The Cadillac ran like a Mack truck Sunday, and the Buffalo Bills' defense was nothing more than a speed bump under his wheels.
Rookie running back Carnell "Cadillac" Williams rolled over, around and through the Bills' vaunted defense for 128 yards and a touchdown on 24 carries during the Tampa Bay Buccaneers' 19-3 victory in Raymond James Stadium.
Williams, who got his nickname in high school because of his smooth running style, debuted last week by rushing for 148 yards at Minnesota. He ended that day with a game-clinching 71-yard touchdown.
Williams wasn't supposed to run on the Bills, who brought the NFL's top-ranked defense into the game. But he proved to be more than Buffalo could handle.
"He ran hard for one thing," Bills coach Mike Mularkey said. "He took some creases that were really gashes and just hit it up in there, a lot of times moving the line of scrimmage. Once he got into the secondary, he had the quicks to make some guys miss. He did it all to me. He saw lanes and hit them."
The Buccaneers took Williams with the fifth overall pick in this year's draft, and it's easy to see why. He's not a prototype big back at 6-foot and 217 pounds, but he is tough to bring down because he runs hard and with power.
On several occasions Sunday, Williams ran through tackles for extra yardage. His 3-yard touchdown was a vintage play in which he was hit at the 2 by defensive tackle Sam Adams and linebacker Jeff Posey but kept fighting until he found the goal line.
Williams flashed his great vision by finding cutback lanes against the Bills' pursuit and also displayed his speed on runs of 19, 23 and 31 yards.
"He broke our back today, especially on those long runs," Bills free safety Troy Vincent said. "He is a guy that you can't count on going down until you are sitting on top of him."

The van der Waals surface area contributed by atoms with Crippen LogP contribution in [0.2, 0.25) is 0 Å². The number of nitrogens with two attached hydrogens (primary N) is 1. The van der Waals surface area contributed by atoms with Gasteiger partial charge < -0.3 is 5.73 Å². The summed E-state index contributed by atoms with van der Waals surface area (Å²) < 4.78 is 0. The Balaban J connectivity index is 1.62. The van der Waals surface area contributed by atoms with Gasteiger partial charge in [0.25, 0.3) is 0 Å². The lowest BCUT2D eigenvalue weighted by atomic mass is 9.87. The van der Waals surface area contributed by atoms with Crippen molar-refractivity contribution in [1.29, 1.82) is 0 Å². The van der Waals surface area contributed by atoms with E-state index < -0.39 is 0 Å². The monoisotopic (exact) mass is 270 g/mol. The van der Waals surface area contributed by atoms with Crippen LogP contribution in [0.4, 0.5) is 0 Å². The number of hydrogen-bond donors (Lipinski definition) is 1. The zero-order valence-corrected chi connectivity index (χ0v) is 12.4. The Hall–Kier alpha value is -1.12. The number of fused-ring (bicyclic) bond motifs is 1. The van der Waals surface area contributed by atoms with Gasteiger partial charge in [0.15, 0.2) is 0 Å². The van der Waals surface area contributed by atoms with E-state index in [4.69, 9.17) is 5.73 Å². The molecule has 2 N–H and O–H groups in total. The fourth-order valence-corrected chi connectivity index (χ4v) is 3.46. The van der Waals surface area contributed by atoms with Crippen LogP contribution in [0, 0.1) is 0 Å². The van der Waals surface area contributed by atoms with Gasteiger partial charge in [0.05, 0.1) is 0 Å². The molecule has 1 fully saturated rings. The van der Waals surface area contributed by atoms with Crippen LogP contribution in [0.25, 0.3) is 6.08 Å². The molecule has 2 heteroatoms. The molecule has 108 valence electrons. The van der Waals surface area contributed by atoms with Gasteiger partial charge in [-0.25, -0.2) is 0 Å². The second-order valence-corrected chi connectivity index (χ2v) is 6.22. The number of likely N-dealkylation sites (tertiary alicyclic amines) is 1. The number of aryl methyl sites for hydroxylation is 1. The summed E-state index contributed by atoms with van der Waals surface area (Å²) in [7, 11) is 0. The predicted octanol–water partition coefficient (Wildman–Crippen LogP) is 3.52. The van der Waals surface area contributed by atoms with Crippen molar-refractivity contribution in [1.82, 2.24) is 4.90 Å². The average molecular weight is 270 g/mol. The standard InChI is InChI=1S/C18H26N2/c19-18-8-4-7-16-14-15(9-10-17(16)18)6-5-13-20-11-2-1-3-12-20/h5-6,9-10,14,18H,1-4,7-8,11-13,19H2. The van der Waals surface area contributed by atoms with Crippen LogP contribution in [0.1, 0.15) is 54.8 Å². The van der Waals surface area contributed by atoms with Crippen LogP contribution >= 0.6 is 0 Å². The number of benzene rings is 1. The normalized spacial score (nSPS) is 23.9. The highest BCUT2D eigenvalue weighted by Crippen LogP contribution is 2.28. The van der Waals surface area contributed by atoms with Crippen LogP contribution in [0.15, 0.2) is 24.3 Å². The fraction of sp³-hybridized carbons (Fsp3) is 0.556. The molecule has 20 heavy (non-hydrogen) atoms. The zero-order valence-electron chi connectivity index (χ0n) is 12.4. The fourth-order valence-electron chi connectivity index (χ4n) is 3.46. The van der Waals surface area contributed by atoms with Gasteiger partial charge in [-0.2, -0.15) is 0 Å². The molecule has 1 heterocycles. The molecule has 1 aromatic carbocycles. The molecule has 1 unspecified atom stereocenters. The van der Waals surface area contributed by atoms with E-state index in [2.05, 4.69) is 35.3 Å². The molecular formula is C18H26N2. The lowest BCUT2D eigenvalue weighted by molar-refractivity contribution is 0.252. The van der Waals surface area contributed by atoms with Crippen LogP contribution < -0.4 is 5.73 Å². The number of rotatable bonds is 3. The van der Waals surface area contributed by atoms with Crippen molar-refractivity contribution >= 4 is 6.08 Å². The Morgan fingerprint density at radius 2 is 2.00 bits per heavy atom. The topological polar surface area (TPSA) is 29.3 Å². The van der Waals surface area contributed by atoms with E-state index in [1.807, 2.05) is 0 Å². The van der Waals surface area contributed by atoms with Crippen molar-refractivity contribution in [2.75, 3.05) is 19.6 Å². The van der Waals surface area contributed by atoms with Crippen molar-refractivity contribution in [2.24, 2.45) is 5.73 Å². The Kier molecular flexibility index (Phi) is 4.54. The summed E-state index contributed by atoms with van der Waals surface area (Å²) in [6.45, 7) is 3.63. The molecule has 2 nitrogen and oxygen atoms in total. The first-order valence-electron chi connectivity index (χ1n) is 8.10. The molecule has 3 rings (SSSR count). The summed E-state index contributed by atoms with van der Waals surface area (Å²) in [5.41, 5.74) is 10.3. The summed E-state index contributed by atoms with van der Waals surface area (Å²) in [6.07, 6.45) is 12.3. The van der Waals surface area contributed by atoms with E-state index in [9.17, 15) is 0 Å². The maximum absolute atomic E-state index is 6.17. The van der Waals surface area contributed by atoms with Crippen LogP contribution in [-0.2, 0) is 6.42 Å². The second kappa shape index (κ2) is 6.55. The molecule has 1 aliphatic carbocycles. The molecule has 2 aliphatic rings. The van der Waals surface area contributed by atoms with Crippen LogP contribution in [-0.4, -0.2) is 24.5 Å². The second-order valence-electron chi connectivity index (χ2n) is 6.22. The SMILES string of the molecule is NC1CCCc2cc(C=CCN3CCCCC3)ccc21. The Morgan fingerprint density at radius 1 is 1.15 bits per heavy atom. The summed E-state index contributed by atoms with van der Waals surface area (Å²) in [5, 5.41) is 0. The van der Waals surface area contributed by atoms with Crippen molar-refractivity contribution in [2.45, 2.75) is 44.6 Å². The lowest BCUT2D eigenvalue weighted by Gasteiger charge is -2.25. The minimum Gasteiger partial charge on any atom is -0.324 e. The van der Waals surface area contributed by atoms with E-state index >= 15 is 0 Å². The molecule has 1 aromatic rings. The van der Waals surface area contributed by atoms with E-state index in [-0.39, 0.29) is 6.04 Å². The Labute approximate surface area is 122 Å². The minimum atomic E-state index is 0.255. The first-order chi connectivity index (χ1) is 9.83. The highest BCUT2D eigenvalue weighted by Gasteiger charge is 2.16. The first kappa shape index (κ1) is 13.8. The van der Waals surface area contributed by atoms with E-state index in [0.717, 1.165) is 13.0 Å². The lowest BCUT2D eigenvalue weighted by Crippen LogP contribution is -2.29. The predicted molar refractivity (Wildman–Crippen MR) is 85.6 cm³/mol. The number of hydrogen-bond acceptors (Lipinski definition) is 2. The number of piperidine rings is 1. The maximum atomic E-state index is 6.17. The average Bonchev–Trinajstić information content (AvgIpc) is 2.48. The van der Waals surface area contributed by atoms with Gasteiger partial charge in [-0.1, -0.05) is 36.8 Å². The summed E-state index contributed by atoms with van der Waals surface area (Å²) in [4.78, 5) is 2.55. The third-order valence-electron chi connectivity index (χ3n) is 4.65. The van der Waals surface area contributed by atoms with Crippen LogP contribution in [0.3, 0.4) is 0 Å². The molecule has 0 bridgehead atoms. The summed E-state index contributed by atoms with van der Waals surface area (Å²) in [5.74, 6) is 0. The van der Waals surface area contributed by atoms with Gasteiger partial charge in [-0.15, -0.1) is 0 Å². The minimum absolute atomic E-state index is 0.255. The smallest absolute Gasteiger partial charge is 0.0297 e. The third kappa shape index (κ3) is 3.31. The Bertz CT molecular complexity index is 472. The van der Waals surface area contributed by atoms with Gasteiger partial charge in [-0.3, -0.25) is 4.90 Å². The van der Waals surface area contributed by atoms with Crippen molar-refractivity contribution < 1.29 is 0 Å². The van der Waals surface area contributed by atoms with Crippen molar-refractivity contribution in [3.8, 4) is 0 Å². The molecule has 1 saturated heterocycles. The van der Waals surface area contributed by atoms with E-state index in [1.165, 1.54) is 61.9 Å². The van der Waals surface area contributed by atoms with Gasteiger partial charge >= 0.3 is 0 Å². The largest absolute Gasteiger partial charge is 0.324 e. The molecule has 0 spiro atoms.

When Williams did go down, more often than not it was after running over a Bills defender. He showed some toughness as well, playing the second half with a sprained left foot.
"I was definitely in pain (in the second half)," Williams said. "In all my years that I've been playing this game of football you never feel good. Something is always going to hurt. So, therefore, usually (when there's a) time when something hurts, I'm going to actually play better."
As most great backs do, Williams looked stronger in the second half. Although the Bills deny heat was a factor, they seemed to take a little extra time picking themselves off the ground after each play in the latter stages of the game. The Bills also substituted a lot to keep the defensive line as fresh as they could.
The Bills insisted that their poor play was a bigger factor in Williams' performance than the heat.
"Obviously, I haven't looked at the film yet, but I think that you will probably find 10 guys doing one thing and I think there was one guy who was pressing too hard trying to make a play," linebacker Takeo Spikes said. "They found that one mistake by that one guy. . . . Hats off to them. They did what they had to do."
The Bills didn't, Adams said.
"It was very discouraging," he said. "That shouldn't happen, but it did. They just came out and outplayed us. They blocked us, they had gaping holes and we couldn't stop them. We got a thorough butt-whipping. That's as blatant as you can be."
The net result was that once Cadillac got revved up, there was no stopping him Sunday.
"He's a very good back," linebacker Angelo Crowell said. "We saw that on film, and it held true on the field today. We just didn't do enough to stop him."